Quique Sanchez Flores was crestfallen but he cannot have been surprised. For the second time in five days his team had lost 2-1, conceding a late winner to a bigger club who they had outplayed. On Monday, it was Tottenham Hotspur; on Saturday, Manchester City. And this time the winning goal was scored by someone the Watford manager knows well.
Sanchez Flores managed Sergio Aguero at Atletico Madrid, pairing the 21-year-old up front with Diego Forlan, winning the 2010 Europa League. He still rates Aguero as the best player he has ever managed, along with David Silva, whom he coached at Valencia. “I managed a lot of good players,” he reflected, “but Silva and Aguero were a little bit different.”
Aguero was not fully fit on Saturday, still recovering from a series of injuries which have ruined his season. At Arsenal and Leicester City recently, he was hauled off after an hour for Wilfried Bony. At Vicarage Road, Aguero was struggling to run in behind, missing that burst of pace that takes him away from defenders.
A blunted Aguero means a blunted City – and they were outplayed for the first 80 minutes by Watford, 1-0 down before Yaya Touré’s instinctive volley drew them level. But with six minutes left, Aguero, even on one leg, summoned enough power with his header to win City the game.
That is what the Argentine can do, even when operating nowhere near his best. If he can stay fit for the rest of the season then City will surely win the title. Sanchez Flores has thought all season that City would do it. On Saturday, his former player showed why.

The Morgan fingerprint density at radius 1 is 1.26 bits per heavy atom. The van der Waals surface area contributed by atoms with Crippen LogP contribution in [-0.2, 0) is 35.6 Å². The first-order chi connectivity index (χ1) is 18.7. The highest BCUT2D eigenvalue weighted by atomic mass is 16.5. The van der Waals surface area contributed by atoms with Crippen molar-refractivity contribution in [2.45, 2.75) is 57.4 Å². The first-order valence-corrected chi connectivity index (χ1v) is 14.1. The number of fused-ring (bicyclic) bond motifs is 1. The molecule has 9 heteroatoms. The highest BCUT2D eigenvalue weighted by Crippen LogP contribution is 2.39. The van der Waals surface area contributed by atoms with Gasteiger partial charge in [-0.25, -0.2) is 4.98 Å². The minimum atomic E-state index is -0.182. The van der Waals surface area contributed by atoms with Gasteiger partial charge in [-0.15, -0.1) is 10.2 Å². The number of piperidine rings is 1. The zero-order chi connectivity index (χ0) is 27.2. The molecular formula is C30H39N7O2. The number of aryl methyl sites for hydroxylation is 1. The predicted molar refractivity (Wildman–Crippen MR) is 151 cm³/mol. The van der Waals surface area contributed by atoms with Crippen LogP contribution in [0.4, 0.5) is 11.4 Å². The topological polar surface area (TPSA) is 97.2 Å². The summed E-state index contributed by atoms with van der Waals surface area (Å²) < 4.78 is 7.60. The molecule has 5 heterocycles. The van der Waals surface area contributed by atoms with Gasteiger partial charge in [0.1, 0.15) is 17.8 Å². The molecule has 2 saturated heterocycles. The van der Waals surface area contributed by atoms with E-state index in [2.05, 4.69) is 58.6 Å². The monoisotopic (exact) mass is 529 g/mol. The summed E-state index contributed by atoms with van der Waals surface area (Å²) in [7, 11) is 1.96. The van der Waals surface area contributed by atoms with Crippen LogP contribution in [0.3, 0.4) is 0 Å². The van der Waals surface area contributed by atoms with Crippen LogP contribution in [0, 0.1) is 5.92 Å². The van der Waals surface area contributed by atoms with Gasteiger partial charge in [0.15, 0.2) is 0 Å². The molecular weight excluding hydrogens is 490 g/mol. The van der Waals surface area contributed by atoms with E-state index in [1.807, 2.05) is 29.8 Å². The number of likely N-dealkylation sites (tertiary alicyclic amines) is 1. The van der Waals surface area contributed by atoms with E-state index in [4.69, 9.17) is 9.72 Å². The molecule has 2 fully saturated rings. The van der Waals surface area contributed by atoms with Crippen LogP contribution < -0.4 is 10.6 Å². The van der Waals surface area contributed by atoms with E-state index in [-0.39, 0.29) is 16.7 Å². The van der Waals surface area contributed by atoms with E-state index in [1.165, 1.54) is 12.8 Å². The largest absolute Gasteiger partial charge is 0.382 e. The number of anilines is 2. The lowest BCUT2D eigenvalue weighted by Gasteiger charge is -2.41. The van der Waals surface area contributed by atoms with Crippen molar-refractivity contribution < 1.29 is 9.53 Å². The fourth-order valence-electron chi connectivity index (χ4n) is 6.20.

“Aguero was at a high level, then he was injured for a short period,” Sanchez Flores said. “It was enough to have some doubts, maybe. When you are injured, you lose your rhythm. But these kind of players have good physique, they recuperate their shape. Aguero is a completely different player. He is one of the best players in the world.”
City manager Manuel Pellegrini spoke afterwards with the relief of a man whose team had just been sprung out of jail. They are now just three points behind leaders Arsenal, rather than six. It felt like a turning point in their season – and in Aguero’s. Pellegrini was happy to embrace it as one.
“He has improved a lot in his whole performance, if you compare with his last game [at Leicester],” Pellegrini said. “We know Kun needs three or four games to return to his top performance. For him, the goal was important. Hopefully, he can go on. He is very important to our team, more than just one player.”
Of course, City cannot hope to be bailed out by their big names in the last 10 minutes of every away game. “We have to be more careful,” warned full-back Bacary Sagna. “Because that won’t happen every time. You have to take the game and create more chances before you concede.”
As City returned to Manchester to prepare for their Capital One Cup semi-final first leg against Everton, Watford were reminding themselves how far they have come. Even after two painful defeats they were still in ninth place, more than halfway to safety and looking upwards.
“We have plenty of reasons to be positive,” Sanchez Flores said afterwards. “We have 29 points, we are in the top half of the league, we are competitive and always have the opportunity to win, including against the big teams.”